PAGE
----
But speaking from a position of relative sympathy for selective and thoughtful use of trigger warnings doesn’t mean I’m not concerned at what appears to be thoughtless use of them. To return to threat of over-sensitivity, mentioned above, we have to be able to tolerate occasional, accidental and/or marginal threats to our comfort, because any other world is practically impossible to arrange.

It would be impossible to arrange for even one person, never mind all of us. So the trigger warning conversation, and sensitivity to it, is a bi-directional negotiation: people who are speaking might need to try and avoid certain surprises (what? when? etc. are questions I’ll leave aside), but people who are listening also need to be as fair as possible in not placing undue responsibility or blame on a speaker.

As I say, I don’t know what we need to be sensitive of, or when. Well, that’s not quite true – I know as well as you do that we socially negotiate rules of conduct with the people we encounter, in a dynamic way. And the trigger warning debate does highlight that the game in question isn’t equitable, in that it privileges those of us who find little, if anything, sufficiently distressing to want to be forewarned of it.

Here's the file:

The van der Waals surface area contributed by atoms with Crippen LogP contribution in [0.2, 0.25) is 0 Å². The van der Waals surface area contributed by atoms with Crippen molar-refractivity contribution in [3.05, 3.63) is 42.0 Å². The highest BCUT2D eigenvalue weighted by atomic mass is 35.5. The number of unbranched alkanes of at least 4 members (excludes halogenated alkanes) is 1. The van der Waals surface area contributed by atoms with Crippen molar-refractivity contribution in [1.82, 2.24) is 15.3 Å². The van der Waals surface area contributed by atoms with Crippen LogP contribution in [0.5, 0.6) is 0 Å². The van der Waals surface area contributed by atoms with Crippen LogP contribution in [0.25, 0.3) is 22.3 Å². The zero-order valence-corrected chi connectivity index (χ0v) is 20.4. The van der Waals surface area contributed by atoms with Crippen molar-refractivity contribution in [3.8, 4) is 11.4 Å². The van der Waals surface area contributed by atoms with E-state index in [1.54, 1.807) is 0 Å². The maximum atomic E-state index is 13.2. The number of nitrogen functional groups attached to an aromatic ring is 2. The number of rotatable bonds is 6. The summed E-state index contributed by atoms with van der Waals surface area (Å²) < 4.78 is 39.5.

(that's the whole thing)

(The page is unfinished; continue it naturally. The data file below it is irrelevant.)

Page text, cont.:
But an equal and opposite overreaction isn’t desirable either. Here’s an example of what I mean, to finish this off. Last night, a friend Tweeted a link to an article in the guardian, headlined “Sudan’s security forces killed, raped and burned civilians alive, says rights group”.

He was criticised for not including a trigger warning, and his protestation that this was a headline that served as its own trigger warning for the article that followed didn’t satisfy the critic.

This is an overreaction first because, if the word rape appearing in a headline is triggering to you, it’s difficult to understand how you can survive on the Internet at all – there seems no way to arrange for an Internet that isn’t triggering in this way, and the requirement that we do so seems unduly onerous.

Second, and on another practical note, a Tweet is limited to 140 characters and at that sort of length, most of us would take in the Tweet at once, rather than parsing each word. In other words, there’s little or no time for a (tw) to do any substantive work in a headline like that – I don’t think it’s reasonable to think that anyone can see (tw) and then the word “rape” a few characters later, where that (tw) has had a chance to cause you to stop reading, or prepare yourself for that word in any way.

At this point, the trigger warning becomes less a thoughtful application of sensitivity to the interests of others, and more a thoughtless application of a disputed protocol. If we want our social justice concerns and interventions to be meaningful, I don’t think it sensible for us to turn them into clichés.

*Disclosure of potential bias, and a little shameless promo: the author of that post is a friend and my co-author of the forthcoming book Critical Thinking, Science, and Pseudoscience: Why We Can’t Trust Our Brains.

By Jacques Rousseau

Jacques Rousseau teaches critical thinking and ethics at the University of Cape Town, South Africa, and is the founder and director of the Free Society Institute, a non-profit organisation promoting secular humanism and scientific reasoning.